Glassholes

If you are like me, and I assume you are because craft beer drinkers are often peas in a pod, then your journey for craft beer does not just stop with finding an awesome brew to consume or cellar. It also means that you are a collector of trinkets and beer receptacles such as unique bottle openers and glassware from your conquered breweries. These are awesome and most of the time cheap keepsakes to provide you with memories of that time you went to Russian River Brewing in Santa Rosa and got your goblet, or the mason jar from Lagunitas in Petaluma. One can never have too many of these little windows into your past, and beer drinkers love a good story about good beer. For instance…

A trip to see the family turns into a mission to find and infiltrate one of the best little brew pubs in the country, Russian River Brewing Company, home of Pliny the Elder. Hour and a half drive, pffft, I would’ve ran there if I had to. Load up the car with a couple of other craft beer enthusiasts and hit the road with a Disney-like elation. We arrive at the birthplace of beer Nirvana and order the entire menu in one flight (that’s allowed!). This is a selection that bounces on every inch of your palate leaving you content to retire your mouth for the evening, but not before we wolf down some Pliny Bites and one of the best calzones I’ve ever had. Overall the experience was as complete as you could ever hope for in a pilgrimage such as this, but the icing on the cake is when my cousin surprises us with our very own RR goblets to take home. It’s a simple thing, but to this glasshole it was a perfect gesture, and a great memory.

If you’re ever in the Portland, Oregon area, which lets face it, if you’re a true craft geek it is a must in your very near lifetime, then a bucket list establishment is the Deschutes brew pub in the Brewers District (yep, there’s a Brewers District). As soon as you walk in the glass doors your senses are a flutter with merchandise as high as the ceiling goes. So, let’s order a beer from their, no other way to say it, beautiful bar set up as we wait for a table and choose our souvenir. Due to baggage constraints I was forced to forgo the token glassware and opt for the space saving bottle opener. Before any judging takes place let me just say that I was bringing back almost $300 worth of beer which included eight of my favorite beer, 120 Minute IPA. I’ll get the glass next time. The rest of the pub was as beautiful as the bar and the atmosphere was warm like a holiday fire. The food was just as special as the amazing beers (first time having Not the Stoic…on tap…in my mouth…happy place…) with them highlighting local farmers and ingredients. This experience all comes rushing back in with every glance at my Deschutes bottle opener, and there is no price for that kind of smile. Still wish I would’ve gotten a glass…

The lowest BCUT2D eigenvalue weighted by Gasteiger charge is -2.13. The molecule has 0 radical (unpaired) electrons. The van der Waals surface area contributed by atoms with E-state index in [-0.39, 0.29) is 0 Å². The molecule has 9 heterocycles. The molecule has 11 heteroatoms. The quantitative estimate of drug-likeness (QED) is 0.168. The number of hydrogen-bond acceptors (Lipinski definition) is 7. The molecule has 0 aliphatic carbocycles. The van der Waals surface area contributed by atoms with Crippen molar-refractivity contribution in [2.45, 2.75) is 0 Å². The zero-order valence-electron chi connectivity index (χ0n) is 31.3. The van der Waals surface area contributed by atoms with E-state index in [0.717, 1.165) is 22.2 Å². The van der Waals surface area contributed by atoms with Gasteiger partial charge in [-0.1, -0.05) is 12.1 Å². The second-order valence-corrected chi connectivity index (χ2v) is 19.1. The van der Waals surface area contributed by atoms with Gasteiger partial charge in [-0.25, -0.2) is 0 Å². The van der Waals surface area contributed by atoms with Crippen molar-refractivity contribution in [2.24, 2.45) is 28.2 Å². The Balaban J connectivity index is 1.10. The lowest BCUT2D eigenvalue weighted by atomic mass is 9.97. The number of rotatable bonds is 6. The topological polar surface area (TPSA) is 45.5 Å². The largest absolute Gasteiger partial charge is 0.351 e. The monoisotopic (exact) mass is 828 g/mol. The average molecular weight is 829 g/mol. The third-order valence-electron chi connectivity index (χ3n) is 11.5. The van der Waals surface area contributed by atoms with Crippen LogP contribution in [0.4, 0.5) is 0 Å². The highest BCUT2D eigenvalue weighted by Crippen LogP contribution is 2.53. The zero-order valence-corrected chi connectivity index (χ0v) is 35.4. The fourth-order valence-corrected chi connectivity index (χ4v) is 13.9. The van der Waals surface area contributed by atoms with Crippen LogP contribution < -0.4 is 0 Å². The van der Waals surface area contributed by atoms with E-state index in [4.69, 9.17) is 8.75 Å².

Perhaps my most entertaining memory of glass acquisition was the time I got my Oktoberfest stein from Gordon Biersch in Honolulu. After enjoying their FestBier with our lunch I decided to fill my growler with it. I asked our waiter if they were selling the steins that they had and he said that they were. He paused, looked at me for a second and said, “Honestly, if you were to put that one (the one I had been drinking out of) in your growler bag I would pretend not to notice…” I asked him if he was sure and he replied, “The way I see it, you’re buying a growler so you deserve a free glass. We break so many of those everyday its better that you have it than we break it later.” Looking him in the eye I grasped my stein, finished the beer, waited for him to walk away and slipped it into my growler bag. I was morally conflicted for a second, but decided to resolute that at a later time. Come to think of it, all these years later, I never gave it a second thought. Its classic Oktoberfest styling makes for good, fun drinking. And with a good story of how I came about it its a complete craft experience. 
 
I have an arsenal of beer glasses that I cycle through on my daily pursuit of the ultimate craft beer experience, and no journey can be had without proper glassware and fond memories. Think back to when you got your favorite beer glass. If it was a good story them I’d love to hear it. After all, us glassholes have to stick together…

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One comment

  1. Pingback: Glassholes | The Upright Drunk

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